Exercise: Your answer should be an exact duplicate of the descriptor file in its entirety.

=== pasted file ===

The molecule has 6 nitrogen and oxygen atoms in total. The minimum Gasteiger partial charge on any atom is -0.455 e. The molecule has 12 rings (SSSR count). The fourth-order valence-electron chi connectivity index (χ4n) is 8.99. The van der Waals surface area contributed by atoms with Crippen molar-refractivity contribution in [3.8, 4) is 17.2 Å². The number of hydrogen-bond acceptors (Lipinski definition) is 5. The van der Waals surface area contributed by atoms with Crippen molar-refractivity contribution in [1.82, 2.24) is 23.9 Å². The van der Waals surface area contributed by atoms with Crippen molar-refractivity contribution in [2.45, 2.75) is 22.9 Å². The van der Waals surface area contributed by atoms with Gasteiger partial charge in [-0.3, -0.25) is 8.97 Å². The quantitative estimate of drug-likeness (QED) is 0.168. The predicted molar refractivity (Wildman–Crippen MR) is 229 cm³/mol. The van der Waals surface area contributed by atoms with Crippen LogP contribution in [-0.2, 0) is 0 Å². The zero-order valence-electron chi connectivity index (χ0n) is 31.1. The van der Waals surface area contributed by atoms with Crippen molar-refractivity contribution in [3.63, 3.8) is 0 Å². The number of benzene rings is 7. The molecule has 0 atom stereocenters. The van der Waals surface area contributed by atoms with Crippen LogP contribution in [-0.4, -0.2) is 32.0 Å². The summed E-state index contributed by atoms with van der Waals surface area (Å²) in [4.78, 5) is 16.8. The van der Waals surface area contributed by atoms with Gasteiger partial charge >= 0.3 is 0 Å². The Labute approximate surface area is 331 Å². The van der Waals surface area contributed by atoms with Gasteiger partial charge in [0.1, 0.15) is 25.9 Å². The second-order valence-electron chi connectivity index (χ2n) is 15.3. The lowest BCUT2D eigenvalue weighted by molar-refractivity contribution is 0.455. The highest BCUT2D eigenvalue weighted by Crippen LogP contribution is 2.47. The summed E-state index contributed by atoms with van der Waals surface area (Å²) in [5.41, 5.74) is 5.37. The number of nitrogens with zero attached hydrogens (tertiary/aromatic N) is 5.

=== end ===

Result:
The molecule has 6 nitrogen and oxygen atoms in total. The minimum Gasteiger partial charge on any atom is -0.455 e. The molecule has 12 rings (SSSR count). The fourth-order valence-electron chi connectivity index (χ4n) is 8.99. The van der Waals surface area contributed by atoms with Crippen molar-refractivity contribution in [3.8, 4) is 17.2 Å². The number of hydrogen-bond acceptors (Lipinski definition) is 5. The van der Waals surface area contributed by atoms with Crippen molar-refractivity contribution in [1.82, 2.24) is 23.9 Å². The van der Waals surface area contributed by atoms with Crippen molar-refractivity contribution in [2.45, 2.75) is 22.9 Å². The van der Waals surface area contributed by atoms with Gasteiger partial charge in [-0.3, -0.25) is 8.97 Å². The quantitative estimate of drug-likeness (QED) is 0.168. The predicted molar refractivity (Wildman–Crippen MR) is 229 cm³/mol. The van der Waals surface area contributed by atoms with Crippen LogP contribution in [-0.2, 0) is 0 Å². The zero-order valence-electron chi connectivity index (χ0n) is 31.1. The van der Waals surface area contributed by atoms with Crippen molar-refractivity contribution in [3.63, 3.8) is 0 Å². The number of benzene rings is 7. The molecule has 0 atom stereocenters. The van der Waals surface area contributed by atoms with Crippen LogP contribution in [-0.4, -0.2) is 32.0 Å². The summed E-state index contributed by atoms with van der Waals surface area (Å²) in [4.78, 5) is 16.8. The van der Waals surface area contributed by atoms with Gasteiger partial charge >= 0.3 is 0 Å². The Labute approximate surface area is 331 Å². The van der Waals surface area contributed by atoms with Gasteiger partial charge in [0.1, 0.15) is 25.9 Å². The second-order valence-electron chi connectivity index (χ2n) is 15.3. The lowest BCUT2D eigenvalue weighted by molar-refractivity contribution is 0.455. The highest BCUT2D eigenvalue weighted by Crippen LogP contribution is 2.47. The summed E-state index contributed by atoms with van der Waals surface area (Å²) in [5.41, 5.74) is 5.37. The number of nitrogens with zero attached hydrogens (tertiary/aromatic N) is 5.